Languorous Noons


Like relatives, the monkeys would show up at a time we least wanted them to drop in. On Sunday afternoons at the only ladies’ hostel on campus.

Sarayu was the official residence of close to 400 young women studying science and technology at Indian Institute of Technology, Madras . Many of them were pursuing their PhDs. They’d work through the day and get back to the labs, post-dinner to run experiments. Or go to the library to read journal articles.

Whatever be the time of the time least a few people seemed to be awake in our hostel. There were research projects to complete. Exams to study for. Besides, sleeping seemed like such a waste of time even if we were not doing research or studying for exams. If the entire hostel did take one collective break — it was on Sunday afternoons.

And that’s when the monkeys would chose to drop in, en-masse. Their entry was always marked by the piercing scream of some hapless soul awakened by a hairy apparition. And that scream just seemed to spur them on to more.

They were a noisy lot out to forage. Emptying the trashcans along the corridor, sampling everything, including the cake of soap set out to dry on the windowsills and chucking it in apparent disgust – it all was part of the ritual.

On their most fruitful outings, these zany creatures would find a room with unshared goodies from home. If a window had been left open for a breeze to waft in – they’d find their way in and the party would begin.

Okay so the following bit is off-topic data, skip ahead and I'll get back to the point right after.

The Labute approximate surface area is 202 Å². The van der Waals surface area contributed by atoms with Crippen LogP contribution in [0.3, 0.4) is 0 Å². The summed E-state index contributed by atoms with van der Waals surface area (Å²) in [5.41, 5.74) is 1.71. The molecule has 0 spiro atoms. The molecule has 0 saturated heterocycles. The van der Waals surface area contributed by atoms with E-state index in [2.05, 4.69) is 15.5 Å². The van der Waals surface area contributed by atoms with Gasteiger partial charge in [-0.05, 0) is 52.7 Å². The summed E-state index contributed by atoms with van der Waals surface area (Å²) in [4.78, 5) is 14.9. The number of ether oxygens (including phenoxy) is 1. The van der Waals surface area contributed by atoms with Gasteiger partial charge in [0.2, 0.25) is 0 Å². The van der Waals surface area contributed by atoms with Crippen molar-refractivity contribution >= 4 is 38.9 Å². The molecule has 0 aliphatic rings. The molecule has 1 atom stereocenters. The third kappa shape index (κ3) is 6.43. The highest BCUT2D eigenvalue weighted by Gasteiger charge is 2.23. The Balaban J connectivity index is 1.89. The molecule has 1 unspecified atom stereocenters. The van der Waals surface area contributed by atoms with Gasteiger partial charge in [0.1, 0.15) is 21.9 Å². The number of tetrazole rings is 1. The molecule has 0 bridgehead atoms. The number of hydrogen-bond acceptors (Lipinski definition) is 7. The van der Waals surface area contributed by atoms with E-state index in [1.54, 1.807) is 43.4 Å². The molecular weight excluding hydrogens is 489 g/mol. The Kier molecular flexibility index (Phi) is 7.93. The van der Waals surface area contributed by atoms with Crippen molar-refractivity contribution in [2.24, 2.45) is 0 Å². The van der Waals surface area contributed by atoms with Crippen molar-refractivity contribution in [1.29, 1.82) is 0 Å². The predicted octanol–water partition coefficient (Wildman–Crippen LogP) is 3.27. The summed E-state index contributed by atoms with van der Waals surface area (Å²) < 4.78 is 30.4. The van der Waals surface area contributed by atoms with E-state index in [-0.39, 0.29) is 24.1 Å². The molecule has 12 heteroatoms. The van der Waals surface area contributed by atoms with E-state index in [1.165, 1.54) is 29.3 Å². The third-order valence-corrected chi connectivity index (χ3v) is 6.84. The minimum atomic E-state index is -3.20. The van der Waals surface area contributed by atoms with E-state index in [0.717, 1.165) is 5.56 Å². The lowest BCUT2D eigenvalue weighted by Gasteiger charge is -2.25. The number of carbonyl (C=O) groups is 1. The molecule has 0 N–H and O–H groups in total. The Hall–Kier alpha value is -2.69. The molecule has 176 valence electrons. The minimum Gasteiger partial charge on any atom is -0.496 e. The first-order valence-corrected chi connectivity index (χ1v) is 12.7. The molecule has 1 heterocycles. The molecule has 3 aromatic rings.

The monkeys always hung around at breakfast time, clutching their little ones to their bosom, but they had never descended on the dining hall. Nor had they ever plundered the mess storeroom. It did not seem as though their survival was at stake. Or maybe the security was better around the mess.Who knows?

And they would vanish in a trice after waking the entire hostel up on Sundays. And we’d troop down to the mess for an inadequate  tiffin – a cupful of spiced sprouts.

Sometimes, the monkeys showed up on weekdays too, which was good.

In my department there used to be one particularly strict professor who wouldn’t let you in were if you were even a minute late for his hour-long lecture. Only one excuse that gave him pause: “Sir, there was a monkey in the corridor.” Most of the time, this was true also. One  brave person would peep out to see if the troop had left, give the all-clear, and then Sarayu would roll on again.

In his new book, A Primate’s Memoir, scientist Robert Sapolsky talks about the time he spent in Kenya’s Serengeti over the past 20 years, researching a troop of baboons.

We never did work up the courage to study primates in our own backyard. Did they have a complicated social hierarchy or were they a democratic bunch? Could they see their reflections as they stopped to check themselves out in the mirrors along the corridor? Why did they hang around only the girls’ hostel?

A pity none of us Sarayu residents went to do research about these simians.

Now, that would have been a fun PhD to do.